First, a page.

What Youth Business Organizations Bring to the Table

Business woman smiling || Image source: Unsplash

Over the summer, several members of the IMSA FBLA (Future Business Leaders of America) Chapter qualified and competed nationally at the 2022 National Leadership Conference (NLC) hosted in Chicago this year. With a chapter of about 50 members, 19 chapter competitors went on to represent IMSA at nationals, with one team advancing as Finalists and placing in the Top 15 across the entire nation in their competitive event. This is quite the achievement, and one to certainly be proud of.

Experiences like these serve more than to just work towards placing and receiving (regional, state, or national) recognition for. In fact, they can offer much more.

As students of an accelerated STEM institution, it wouldn’t be an unfounded statement to say that the vast majority of students do not look towards business-related opportunities. This may be because there isn’t enough conversation around the interconnectedness between STEM and business disciplines across diverse fields and professions, causing students to lack interest in exploring business because they are more intrigued by the STEM itself and not in the business concepts that allow these STEM industries to operate.

One of the greatest advantages of the field of business is the freedom and ability to pursue all kinds of interests. In support of this idea, consider the competitive events FBLA offers. FBLA offers the opportunity to develop new skills and be recognized and rewarded in competitive events like UX Design, Health Care Administration, Data Analysis, Coding and Programming, Mobile Application Development, and much more. Many of these STEM-aligned competitive events involve submitting a project demonstrating the competencies of the event topic, being tested on these competencies through an objective test, and showcasing and presenting your project to judges for a complete evaluation. This structure effectively delivers relevant career preparation opportunities by simulating real-world careers and processes.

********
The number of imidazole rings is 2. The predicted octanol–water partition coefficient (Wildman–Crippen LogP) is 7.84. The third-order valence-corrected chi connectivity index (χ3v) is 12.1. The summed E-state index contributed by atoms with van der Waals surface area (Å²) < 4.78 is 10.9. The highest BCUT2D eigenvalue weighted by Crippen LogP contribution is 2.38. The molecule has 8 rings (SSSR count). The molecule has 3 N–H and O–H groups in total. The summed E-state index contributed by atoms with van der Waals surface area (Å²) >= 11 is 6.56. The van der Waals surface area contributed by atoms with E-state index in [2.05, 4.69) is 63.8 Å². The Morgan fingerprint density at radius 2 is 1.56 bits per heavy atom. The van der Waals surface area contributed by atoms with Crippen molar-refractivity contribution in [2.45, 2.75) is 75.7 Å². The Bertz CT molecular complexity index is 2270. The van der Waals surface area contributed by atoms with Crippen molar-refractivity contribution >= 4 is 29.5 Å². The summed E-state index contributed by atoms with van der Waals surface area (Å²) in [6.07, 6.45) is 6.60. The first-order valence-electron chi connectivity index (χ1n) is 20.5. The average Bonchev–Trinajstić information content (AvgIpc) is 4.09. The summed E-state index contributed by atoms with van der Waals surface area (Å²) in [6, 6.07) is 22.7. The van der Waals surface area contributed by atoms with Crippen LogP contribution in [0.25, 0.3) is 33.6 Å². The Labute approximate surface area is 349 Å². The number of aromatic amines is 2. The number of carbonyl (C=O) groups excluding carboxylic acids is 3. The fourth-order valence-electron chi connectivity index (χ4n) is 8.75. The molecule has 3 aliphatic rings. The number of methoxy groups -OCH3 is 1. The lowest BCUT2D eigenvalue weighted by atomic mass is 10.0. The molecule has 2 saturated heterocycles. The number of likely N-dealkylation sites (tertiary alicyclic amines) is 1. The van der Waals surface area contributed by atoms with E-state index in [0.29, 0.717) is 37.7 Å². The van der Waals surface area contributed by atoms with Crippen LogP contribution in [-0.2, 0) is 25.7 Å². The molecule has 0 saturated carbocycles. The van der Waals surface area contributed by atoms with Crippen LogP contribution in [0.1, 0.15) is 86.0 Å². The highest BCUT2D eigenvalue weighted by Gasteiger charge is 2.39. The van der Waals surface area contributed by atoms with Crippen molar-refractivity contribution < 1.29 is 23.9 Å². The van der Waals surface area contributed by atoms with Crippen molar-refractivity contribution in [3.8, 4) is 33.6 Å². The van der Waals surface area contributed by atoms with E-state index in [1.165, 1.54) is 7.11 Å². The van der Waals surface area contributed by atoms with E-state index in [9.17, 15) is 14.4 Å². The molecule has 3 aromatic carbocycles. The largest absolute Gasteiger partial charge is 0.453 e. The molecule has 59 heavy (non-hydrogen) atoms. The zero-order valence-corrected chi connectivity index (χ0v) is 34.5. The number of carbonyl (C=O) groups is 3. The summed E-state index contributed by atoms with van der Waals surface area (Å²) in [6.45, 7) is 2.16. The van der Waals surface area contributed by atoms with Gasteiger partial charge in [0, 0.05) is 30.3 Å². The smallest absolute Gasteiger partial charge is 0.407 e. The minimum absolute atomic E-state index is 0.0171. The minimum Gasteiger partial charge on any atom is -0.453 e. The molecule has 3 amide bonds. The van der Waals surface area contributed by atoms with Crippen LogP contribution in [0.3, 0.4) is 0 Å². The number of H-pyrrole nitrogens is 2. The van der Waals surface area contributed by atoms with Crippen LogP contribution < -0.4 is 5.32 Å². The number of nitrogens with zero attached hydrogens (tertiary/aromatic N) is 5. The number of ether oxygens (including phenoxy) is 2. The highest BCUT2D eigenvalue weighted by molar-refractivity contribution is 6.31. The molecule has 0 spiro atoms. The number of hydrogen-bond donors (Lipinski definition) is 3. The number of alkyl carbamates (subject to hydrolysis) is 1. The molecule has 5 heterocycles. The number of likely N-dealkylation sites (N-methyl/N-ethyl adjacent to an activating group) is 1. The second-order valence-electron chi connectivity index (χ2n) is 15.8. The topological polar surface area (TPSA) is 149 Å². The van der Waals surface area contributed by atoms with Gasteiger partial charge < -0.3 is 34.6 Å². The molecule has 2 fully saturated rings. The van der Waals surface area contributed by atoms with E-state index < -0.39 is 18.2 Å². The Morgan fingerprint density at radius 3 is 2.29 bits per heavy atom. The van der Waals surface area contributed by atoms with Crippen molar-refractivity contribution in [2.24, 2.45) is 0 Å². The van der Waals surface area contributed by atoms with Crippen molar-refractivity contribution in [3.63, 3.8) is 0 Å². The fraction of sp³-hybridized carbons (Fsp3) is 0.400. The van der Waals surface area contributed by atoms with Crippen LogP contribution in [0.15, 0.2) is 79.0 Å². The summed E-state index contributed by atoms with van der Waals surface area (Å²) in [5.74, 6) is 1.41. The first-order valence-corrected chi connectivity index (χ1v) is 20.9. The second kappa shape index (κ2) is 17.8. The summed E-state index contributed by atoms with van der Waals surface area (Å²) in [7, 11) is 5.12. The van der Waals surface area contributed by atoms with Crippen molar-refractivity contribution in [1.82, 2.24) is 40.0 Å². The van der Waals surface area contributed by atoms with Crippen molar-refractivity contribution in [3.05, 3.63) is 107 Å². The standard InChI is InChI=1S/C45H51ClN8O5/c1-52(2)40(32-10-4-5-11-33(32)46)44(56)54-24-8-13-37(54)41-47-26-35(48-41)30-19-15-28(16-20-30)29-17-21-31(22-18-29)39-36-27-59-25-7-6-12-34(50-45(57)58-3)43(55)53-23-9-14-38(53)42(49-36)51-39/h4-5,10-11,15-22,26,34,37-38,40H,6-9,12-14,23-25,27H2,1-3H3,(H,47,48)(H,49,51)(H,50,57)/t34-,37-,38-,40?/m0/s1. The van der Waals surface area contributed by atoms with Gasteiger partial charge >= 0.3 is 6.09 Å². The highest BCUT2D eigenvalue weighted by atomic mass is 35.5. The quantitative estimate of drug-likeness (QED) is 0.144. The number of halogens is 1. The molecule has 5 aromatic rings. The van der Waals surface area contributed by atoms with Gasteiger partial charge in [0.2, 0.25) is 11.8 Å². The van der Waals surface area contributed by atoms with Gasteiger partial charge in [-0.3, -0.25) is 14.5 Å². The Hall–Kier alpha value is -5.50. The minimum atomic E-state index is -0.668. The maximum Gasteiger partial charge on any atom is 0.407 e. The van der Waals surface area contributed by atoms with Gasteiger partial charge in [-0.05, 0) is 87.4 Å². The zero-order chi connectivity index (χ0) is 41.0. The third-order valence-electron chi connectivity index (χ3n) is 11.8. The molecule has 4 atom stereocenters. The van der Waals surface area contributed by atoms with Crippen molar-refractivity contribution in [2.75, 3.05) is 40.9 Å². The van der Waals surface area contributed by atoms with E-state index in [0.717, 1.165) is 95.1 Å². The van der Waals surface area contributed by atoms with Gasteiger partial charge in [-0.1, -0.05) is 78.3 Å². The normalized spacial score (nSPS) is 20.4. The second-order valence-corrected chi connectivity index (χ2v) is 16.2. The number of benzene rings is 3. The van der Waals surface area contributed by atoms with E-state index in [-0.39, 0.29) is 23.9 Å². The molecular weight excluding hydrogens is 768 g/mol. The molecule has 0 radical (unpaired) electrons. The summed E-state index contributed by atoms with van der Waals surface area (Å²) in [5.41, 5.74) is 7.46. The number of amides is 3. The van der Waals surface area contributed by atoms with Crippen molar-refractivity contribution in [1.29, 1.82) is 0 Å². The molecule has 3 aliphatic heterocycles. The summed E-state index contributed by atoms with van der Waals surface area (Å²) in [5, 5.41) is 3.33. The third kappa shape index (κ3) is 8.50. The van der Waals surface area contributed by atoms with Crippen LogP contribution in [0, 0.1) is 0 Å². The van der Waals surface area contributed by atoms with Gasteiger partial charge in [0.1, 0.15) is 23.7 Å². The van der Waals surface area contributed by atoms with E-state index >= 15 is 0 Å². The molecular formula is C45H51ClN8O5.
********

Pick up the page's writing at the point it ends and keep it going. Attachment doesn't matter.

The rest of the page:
This is valuable because it allows you to explore different areas of interests and could help you define your career path through experience over assumption. Additionally, work produced for competitions (if it applies) can also be put towards developing your personal digital portfolio.

Beyond the value of career exploration, involvement in an organization like FBLA also means attending competitive conferences. Aside from the competition aspect of the conferences, there are endless opportunities to attend professional development workshops, network, and learn from others. Attending these conferences makes it easily accessible to absorb the carefully curated information being presented because each and every aspect of planning these conferences is intentional towards its audience. At these conferences, you can engage with your like-minded peers, gain inspiration from each other, and contribute to the supportive environment.

There is also a significant opportunity for leadership development by running for leadership positions. These are available at a local, regional, state, and national level. It involves applying for the position and, if approved, running for candidacy and then an election. It’s an experience worth going for if interested. Whether you win or lose the election, the experience itself helps you refine your character and leadership abilities.

Youth business organizations offer students valuable insight into real-world careers, opportunities to elevate their skillset, recognition for their excellence, and help to grow and gain confidence as leaders.

About the Author

Valeria Castellanos
Valeria Castellanos is a senior at IMSA from Melrose Park, IL. Her several leadership roles largely reflect her interests in Business/Entrepreneurship, Professional Development, and Community-Development. At IMSA you can find her in 1503 serving as B-Wing Liaison.

1 Comment on "What Youth Business Organizations Bring to the Table"

  1. Well stated. I will add that STEM credential not lead to a “career” on their own. Specifically, a career happens when STEM capabilities are applied within a business “vertical.” For example: “Chemistry” can be applied in several types of business vertical areas such as Oil and Gas, Medical, Pharmaceutical, or Advanced Manufacturing. Business provides much needed context to find a career the fits your interest and is relevant to the emerging future of work. Your long-term success depends on you doing the research to find opportunities that fit you and your interest areas. Check out the free Broadskilling research plan templates for a start (www.broadskilling.com).

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